The information required by this item is incorporated in this report by reference to the Company’s Proxy statement to be filed with the SEC in connection with its 2007 Annual Meeting of Stockholders within 120 days after the end of our fiscal year ended December 31, 2006.
 
26

 
 Part IV

 ITEM 15.     EXHIBITS, FINANCIAL STATEMENT SCHEDULES
Documents filed as part of this report:
     
       
       
   
Page
 
       
Report of Independent Registered Public Accounting Firm
   
28
 
         
Balance Sheets as of December 31, 2006 and 2005
   
29
 
         
Statements of Operations for the years ended December 31, 2006, 2005 and 2004
   
30
 
         
Statements of Stockholders’ Equity for the years ended December 31, 2006, 2005 and 2004
   
31
 
         
Statements of Cash Flows for the years ended December 31, 2006, 2005 and 2004
   
32
 
         
Notes to Financial Statements
   
33
 
         
Signatures and Exhibits
   
54
 


27


REPORT OF INDEPENDENT REGISTERED PUBLIC ACCOUNTING FIRM

To the Board of Directors and Stockholders
of ANTs software inc.

We have audited the accompanying balance sheets of ANTs software inc. as of December 31, 2006, and 2005 and the related statements of operations, stockholders' equity, and cash flows for each of the three years in the three year period ended December 31, 2006. These financial statements are the responsibility of the Company's management. Our responsibility is to express an opinion on those financial statements based on our audits.

We conducted our audits in accordance with the standards of the Public Company Accounting Oversight Board (United States). Those standards require that we plan and perform the audit to obtain reasonable assurance about whether the financial statements are free of material misstatement. An audit includes examining, on a test basis, evidence supporting the amounts and disclosures in the financial statements. An audit also includes assessing the accounting principles used and significant estimates made by management, as well as evaluating the overall financial statement presentation. We believe that our audits provide a reasonable basis for our opinion.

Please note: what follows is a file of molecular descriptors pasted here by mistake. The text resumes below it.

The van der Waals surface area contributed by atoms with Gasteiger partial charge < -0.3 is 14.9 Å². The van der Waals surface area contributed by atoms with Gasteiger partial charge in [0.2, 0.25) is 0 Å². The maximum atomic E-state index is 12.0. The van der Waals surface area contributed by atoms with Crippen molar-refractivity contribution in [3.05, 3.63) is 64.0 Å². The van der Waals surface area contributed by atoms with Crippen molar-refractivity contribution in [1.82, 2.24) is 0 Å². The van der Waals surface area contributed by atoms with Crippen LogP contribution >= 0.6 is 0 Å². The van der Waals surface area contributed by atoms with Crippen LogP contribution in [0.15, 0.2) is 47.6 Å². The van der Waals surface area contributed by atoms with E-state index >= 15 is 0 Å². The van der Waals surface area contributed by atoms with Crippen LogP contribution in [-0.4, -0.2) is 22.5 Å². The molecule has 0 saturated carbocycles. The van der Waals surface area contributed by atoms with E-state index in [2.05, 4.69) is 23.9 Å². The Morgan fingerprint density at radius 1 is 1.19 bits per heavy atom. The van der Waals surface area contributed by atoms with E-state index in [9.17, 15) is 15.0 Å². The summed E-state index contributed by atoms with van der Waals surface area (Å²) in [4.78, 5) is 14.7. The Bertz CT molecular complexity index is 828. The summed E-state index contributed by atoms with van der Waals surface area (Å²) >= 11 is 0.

In our opinion, the financial statements referred to above present fairly, in all material respects, the financial position of ANTs software inc. as of December 31, 2006, and 2005, and the results of their operations and their cash flows for each of the years in the three year period ended December 31, 2006, in conformity with accounting principles generally accepted in the United States of America.

As discussed in Note 1 to the financial statements, the Company changed its method of accounting for share-based payment to conform to statement of Financial Accounting Standards No. 123(R), Share-Based Payment, as of January 1, 2006 applying the modified prospective method.

We have also audited, in accordance with the standards of the Public Company Accounting Oversight Board (United States), the effectiveness of the Company's internal control over financial reporting as of December 31, 2006, based on the criteria established in Internal Control -- Integrated Framework issued by the Committee of Sponsoring Organizations of the Treadway Commission and our report dated March 12, 2007 expressed an unqualified opinion on management's assessment of, and the effective operation of, internal control over financial reporting.


/s/ Burr, Pilger & Mayer, LLP
San Francisco, California

March 12, 2007
 
28


ANTS SOFTWARE INC.
 
BALANCE SHEETS
 
           
   
December 31,
 
December 31,
 
ASSETS
 
2006
 
2005
 
Current assets:
           
Cash and cash equivalents
 
$
4,698,949
 
$
6,381,932
 
Accounts receivable, net of allowance for doubtful accounts of
             
$0 and $16,000 in 2006 and 2005, respectively
   
68,145
   
45,228
 
Prepaid insurance and other expenses